Difference between revisions of "Jonathan Edwards"

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''For the former Senator from North Carolina, see [[John Edwards]]''
 
''For the former Senator from North Carolina, see [[John Edwards]]''
  
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'''Jonathan Edwards''' (1703 – 1758) was a [[Minister]] of a [[Congregationalism|Congregationalist]] church in [[Northampton]], [[Massachusetts]] during the [[Great Awakening]]. He is best known as the author of the classic "fire and brimstone" sermon ''Sinners in the hands of an angry God''. However, his most important contribution to the awakening was his book, ''A Faithful Narrative of the Surprising work of God'' ([[London]], 1737), which provided guidance to other [[clergy]] as to how to conduct a [[revival]].
  
Speaker of the [[Great Awakening]] and author of the famous sermon "[[Sinners in the hands of an angry God]]," Jonathan Edwards (1703 – 1758 AD) was an early American Congregationalist preacher.  He graduated first in his class from Yale University, and was serving as the president of Princeton University when he received the [[smallpox innoculation]], having been assured it would be safe. It killed him.
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He began his advanced education when he went to [[Yale University]] at age 13 and graduated as valedictorian at 17.  He was serving as the president of [[Princeton University]] when he received the [[smallpox]] [[inoculation]], having been assured it would be safe. However, it was very dangerous and killed him.
  
His inspiring preaching helped start the [[Great Awakening]], which became a huge religious revival that helped unite the colonies prior to the American Revolution. [[Benjamin Franklin]] wrote about this revival:<ref>http://www.amerisearch.net/index.php?date=2004-03-22&view=View</ref>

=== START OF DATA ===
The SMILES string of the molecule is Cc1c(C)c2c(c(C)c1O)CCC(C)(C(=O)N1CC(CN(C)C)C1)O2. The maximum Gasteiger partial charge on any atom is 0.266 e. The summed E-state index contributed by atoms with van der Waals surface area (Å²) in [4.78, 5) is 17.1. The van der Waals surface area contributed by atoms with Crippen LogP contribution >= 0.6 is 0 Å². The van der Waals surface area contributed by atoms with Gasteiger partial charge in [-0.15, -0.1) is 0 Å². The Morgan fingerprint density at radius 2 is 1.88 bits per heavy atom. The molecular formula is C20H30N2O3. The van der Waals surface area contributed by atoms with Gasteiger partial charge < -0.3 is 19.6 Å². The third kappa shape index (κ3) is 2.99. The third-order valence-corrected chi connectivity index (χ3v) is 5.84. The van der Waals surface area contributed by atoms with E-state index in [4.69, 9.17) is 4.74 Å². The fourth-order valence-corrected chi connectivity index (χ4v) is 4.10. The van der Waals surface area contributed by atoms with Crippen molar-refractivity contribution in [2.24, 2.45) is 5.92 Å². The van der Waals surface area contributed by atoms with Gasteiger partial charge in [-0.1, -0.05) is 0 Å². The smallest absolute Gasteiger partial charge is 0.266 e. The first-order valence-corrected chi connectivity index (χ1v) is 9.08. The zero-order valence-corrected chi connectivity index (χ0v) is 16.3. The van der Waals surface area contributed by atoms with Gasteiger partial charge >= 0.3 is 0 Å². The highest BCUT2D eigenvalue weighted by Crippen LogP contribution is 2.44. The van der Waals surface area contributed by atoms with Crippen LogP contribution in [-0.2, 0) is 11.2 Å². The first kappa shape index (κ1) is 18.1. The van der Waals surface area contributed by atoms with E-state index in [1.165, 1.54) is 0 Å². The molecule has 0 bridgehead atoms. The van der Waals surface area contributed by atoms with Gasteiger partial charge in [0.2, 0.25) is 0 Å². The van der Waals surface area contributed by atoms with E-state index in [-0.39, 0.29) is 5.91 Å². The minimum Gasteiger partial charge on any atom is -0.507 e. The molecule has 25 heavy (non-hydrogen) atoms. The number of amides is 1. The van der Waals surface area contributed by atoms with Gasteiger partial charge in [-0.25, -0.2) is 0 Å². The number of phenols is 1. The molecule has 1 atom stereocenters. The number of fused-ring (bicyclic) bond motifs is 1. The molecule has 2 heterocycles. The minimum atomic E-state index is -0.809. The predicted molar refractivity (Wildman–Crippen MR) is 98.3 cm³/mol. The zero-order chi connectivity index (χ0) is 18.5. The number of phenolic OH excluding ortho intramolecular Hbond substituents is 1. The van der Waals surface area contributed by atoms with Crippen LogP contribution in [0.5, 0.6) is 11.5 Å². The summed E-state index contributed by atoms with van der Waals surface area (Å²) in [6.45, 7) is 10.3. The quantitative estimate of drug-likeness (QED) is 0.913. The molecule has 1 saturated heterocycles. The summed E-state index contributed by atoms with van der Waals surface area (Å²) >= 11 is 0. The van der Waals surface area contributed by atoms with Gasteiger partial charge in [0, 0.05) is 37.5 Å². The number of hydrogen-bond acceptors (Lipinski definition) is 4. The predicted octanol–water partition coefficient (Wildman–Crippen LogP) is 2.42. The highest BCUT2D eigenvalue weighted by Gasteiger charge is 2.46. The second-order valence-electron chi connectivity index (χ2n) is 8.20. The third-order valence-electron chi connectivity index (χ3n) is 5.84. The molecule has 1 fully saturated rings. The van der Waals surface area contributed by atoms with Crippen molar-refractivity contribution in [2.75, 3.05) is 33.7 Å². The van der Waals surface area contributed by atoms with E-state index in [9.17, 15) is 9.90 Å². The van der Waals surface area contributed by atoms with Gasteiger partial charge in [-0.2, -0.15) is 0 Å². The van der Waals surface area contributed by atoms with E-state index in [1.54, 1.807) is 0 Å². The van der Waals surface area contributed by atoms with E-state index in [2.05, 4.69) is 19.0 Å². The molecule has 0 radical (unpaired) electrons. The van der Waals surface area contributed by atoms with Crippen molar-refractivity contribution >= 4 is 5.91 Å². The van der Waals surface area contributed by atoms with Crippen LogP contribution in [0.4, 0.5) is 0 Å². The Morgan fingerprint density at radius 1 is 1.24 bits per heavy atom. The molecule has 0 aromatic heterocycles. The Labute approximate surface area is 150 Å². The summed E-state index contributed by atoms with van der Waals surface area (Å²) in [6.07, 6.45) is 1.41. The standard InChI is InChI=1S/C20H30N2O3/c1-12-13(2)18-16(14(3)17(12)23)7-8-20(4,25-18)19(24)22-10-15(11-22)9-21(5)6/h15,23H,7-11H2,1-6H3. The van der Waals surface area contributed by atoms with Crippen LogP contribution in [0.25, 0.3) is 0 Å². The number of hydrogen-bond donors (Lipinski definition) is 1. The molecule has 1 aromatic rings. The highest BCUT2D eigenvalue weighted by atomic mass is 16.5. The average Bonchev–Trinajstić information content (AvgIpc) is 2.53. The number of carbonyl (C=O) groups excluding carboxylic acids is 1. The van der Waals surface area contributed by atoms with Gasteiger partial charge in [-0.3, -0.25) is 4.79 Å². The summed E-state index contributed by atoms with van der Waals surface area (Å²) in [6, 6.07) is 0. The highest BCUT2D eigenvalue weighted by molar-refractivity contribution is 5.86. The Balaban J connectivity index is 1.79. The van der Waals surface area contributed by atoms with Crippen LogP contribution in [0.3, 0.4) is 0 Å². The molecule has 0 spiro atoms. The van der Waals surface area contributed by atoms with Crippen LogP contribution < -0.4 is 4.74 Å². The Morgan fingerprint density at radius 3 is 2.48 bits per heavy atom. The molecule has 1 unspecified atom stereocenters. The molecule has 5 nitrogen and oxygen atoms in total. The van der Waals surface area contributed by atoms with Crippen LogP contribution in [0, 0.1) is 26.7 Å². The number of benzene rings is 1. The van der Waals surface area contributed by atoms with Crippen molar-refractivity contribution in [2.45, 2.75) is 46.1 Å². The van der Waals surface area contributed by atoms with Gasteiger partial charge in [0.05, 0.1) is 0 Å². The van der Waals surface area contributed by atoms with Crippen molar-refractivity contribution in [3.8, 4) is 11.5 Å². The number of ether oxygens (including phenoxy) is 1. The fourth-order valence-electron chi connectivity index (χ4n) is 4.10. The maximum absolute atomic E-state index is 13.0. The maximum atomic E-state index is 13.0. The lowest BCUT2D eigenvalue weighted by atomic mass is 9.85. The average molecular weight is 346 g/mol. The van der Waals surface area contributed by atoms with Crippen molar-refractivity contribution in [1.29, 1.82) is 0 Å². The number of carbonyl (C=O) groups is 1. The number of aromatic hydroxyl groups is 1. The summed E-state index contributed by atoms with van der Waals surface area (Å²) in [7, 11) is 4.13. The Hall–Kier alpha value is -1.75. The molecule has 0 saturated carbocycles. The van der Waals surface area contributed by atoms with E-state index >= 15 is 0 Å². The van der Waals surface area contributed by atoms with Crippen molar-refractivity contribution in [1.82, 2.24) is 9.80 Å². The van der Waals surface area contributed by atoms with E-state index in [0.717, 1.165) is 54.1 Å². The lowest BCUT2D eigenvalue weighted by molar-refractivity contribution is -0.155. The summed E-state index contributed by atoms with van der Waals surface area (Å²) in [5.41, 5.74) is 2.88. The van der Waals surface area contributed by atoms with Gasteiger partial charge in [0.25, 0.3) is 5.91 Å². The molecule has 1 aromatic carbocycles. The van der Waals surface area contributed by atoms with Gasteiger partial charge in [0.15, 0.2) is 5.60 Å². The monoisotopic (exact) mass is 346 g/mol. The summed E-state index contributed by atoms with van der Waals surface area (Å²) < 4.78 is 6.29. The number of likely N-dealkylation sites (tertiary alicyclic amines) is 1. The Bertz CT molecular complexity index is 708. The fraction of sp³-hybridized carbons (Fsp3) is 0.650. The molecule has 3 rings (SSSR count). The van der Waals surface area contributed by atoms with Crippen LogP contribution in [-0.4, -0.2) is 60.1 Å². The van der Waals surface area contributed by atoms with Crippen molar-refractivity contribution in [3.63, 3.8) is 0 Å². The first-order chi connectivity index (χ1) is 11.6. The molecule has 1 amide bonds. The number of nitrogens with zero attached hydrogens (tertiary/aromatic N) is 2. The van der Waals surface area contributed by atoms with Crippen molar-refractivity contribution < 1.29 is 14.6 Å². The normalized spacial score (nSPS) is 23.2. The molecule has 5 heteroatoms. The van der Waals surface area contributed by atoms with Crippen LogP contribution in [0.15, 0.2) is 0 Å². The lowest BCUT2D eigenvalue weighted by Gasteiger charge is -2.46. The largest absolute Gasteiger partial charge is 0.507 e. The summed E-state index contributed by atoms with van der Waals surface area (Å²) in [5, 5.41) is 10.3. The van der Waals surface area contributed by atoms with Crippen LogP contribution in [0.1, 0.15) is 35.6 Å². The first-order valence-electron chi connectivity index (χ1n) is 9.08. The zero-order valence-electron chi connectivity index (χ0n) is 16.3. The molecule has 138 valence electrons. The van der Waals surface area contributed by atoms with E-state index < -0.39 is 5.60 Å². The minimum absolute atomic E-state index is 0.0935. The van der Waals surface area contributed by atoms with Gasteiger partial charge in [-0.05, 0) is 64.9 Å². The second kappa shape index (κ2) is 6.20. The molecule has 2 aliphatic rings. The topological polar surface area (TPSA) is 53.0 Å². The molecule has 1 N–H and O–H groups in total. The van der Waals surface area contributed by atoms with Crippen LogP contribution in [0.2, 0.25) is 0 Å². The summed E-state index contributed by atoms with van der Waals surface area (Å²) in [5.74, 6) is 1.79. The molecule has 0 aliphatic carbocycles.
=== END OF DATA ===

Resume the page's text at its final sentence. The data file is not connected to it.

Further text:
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His inspiring preaching helped start the Great Awakening, which became a huge religious revival that helped unite the [[colony|colonies]] prior to the [[American Revolution]]. Like most eighteenth century Congregationalists (who were derived from the seventeenth century "Puritan" church), Edwards was a [[Calvinist]]; however, traditional Calvinist maintain that only the elect, who had been chosen before the creation of the world, could achieve salvation.<ref>http://www.wfu.edu/~matthetl/perspectives/four.html</ref> By the time of the Great Awakening, most Calvinist clergy had altered their views that one could alter their eternal fate (which was the point of most of Edward's sermons.)
 
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:It was wonderful to see ... From being thoughtless or indifferent ... it seemed as if all the world were growing religious, so that one could not walk thro' the town in an evening without hearing psalms sung in ... every street."
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[[Aaron Burr]] was a grandson of Jonathan Edwards.
 
[[Aaron Burr]] was a grandson of Jonathan Edwards.
  
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==Quotes==
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<blockquote>"Of all of the kinds of knowledge that we can ever obtain, the knowledge of God, and the knowledge of ourselves, are the most important." -- Jonathan Edwards </blockquote>
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==See also==